Critical thinking, like other higher-order skills, gets crowded out in college courses that try to cover as much of the subject matter as possible. In the large introductory courses, with the largest number of students per class, students devote instructional time to a wide range of topics because no one wants to leave anything out. That forces the students into a breakneck pace that leaves little time for anything more than learning the vocabulary of the discipline -- vocabulary that mostly gets forgotten just after the final exam. If critical thinking is addressed at all, it tends to be tacked onto the core content in a manner that everyone can tell is contrived. Students might be invited to reflect on potentially interesting topics, but few will do so without meaningful feedback and some kind of credit toward a good grade.

Too many classes are this way, but the bigger problem is that they tend to stay this way. Faculty members who have their class structure set tend to be reluctant to radically change anything, especially when the change would require them to develop new expertise, as is often the case with critical thinking. Moreover, introducing critical thinking into an already-stuffed course tends to lower grades, as critical-thinking questions tend to be difficult and different from what students are accustomed to.

Also, it can be hard to convince faculty members to make a change that would likely hurt their evaluations -- and possibly their employment -- and often those evaluations depend on the grades that students receive. That’s why when critical thinking is included in courses, it sometimes gets covered in a way that poses no threat to anyone’s grades. What should be a rigorous analysis of evidence and conclusion instead becomes a glorified opinion poll. Students say whatever they want about the subject, and then … nothing.

What Would Be Better?

The path to improving critical-thinking skills starts with awareness. We must recognize that the world has changed and that possessing information and being able to execute rote procedures is not enough. Anyone who merely follows instructions is at risk of being replaced by someone cheaper or a machine.

That’s the bad news. The good news is that actively analyzing decisions leads to better outcomes, and the people who can do that will drive innovation and organizational success, no matter where they wind up. We need instructors and students to recognize the importance of critical thinking and be inspired with its potential to improve the world. It also requires a commitment to do justice to critical-thinking and other higher-order skills. It means accepting that courses won’t cover as many subjects, but they’ll do a better job with the ones they do cover.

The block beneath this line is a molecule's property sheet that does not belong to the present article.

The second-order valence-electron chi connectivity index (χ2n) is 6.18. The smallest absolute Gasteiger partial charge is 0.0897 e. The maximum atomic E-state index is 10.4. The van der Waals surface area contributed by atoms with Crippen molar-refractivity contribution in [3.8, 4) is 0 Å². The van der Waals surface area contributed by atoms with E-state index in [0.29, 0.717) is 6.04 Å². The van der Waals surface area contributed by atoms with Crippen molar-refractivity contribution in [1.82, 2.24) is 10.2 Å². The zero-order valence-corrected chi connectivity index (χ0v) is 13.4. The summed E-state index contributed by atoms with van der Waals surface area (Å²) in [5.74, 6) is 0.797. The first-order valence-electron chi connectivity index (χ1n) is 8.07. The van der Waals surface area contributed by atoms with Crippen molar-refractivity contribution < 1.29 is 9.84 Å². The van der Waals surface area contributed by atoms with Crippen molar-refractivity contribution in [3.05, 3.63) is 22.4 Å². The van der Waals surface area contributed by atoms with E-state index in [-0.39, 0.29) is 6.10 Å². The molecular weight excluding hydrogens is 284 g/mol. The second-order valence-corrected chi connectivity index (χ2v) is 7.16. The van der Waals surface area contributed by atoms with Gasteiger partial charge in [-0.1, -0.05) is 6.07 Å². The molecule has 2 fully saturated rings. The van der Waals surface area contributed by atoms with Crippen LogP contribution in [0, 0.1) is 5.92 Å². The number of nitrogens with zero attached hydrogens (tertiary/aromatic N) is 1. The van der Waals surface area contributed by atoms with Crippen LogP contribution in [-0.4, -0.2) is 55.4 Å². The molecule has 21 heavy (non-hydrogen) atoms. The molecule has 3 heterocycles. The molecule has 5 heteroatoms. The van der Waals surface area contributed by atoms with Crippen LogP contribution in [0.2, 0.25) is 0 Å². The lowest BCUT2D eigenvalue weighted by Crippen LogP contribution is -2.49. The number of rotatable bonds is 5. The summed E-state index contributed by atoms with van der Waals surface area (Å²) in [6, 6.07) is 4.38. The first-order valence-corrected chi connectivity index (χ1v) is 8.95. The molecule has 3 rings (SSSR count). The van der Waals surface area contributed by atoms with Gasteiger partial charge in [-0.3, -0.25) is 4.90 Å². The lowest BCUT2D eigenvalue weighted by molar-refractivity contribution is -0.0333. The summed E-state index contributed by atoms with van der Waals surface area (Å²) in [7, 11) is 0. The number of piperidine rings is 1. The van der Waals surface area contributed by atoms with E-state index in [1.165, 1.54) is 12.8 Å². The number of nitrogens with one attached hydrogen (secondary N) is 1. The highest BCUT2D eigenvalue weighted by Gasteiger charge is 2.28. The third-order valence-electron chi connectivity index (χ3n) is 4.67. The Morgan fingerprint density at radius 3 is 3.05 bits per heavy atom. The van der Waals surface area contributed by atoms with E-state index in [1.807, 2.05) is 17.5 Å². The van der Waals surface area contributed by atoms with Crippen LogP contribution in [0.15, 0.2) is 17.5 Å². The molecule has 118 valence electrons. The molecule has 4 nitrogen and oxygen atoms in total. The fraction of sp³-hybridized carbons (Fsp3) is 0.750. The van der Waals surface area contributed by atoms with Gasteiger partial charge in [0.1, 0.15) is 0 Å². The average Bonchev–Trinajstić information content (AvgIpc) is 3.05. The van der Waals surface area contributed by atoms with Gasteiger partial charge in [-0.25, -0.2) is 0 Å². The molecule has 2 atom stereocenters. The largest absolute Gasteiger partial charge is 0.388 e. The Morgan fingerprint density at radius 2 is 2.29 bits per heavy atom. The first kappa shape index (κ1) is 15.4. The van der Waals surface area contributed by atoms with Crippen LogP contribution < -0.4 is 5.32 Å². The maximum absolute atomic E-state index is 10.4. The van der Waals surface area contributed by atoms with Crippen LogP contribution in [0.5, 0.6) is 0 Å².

Along the way, we should encourage learners who have been raised on a diet of compliance and social control to take a critical mind-set. But that doesn’t mean that we should teach them that all arguments are equally valid and that the truth is whatever you decide it is at that moment. Just as we learn to raise our standards when analyzing the claims of others, we also need to apply high standards to our own thinking. That’s why critical thinking can be an important part of self-improvement. It can help you get what you want, but it can also help you decide what you want to want.

We also have to arrive at a reasonable and workable definition of critical thinking and its related concepts. I’m not recommending that we create some semisecret code language to exclude “nonexperts” from the conversation. Education has enough of that already. However, we should come to a common understanding of terms such as assumption, relevance, argument and critical thinking itself.

The dictionary is a fine starting point, and we should add to ordinary definitions only when the interests of clarity call for it. For example, here’s the definition of critical thinking we use at my company:

Critical thinking is the ability to evaluate the connection between evidence and potential conclusions. It is the ability to make logically sound judgments, identify assumptions and alternatives, ask relevant questions, and to be fair and open-minded when evaluating the strength of arguments.

That covers the essential elements of the concept without requiring a doctoral dissertation. Others are of course free to disagree, to add, to subtract or to alter, but any meaningful definition of critical thinking is likely to include those core elements. This definition, or something like it, can be part of a shared and inclusive vocabulary that will help us identify the point at issue, the terms of the argument and the standards by which we make decisions.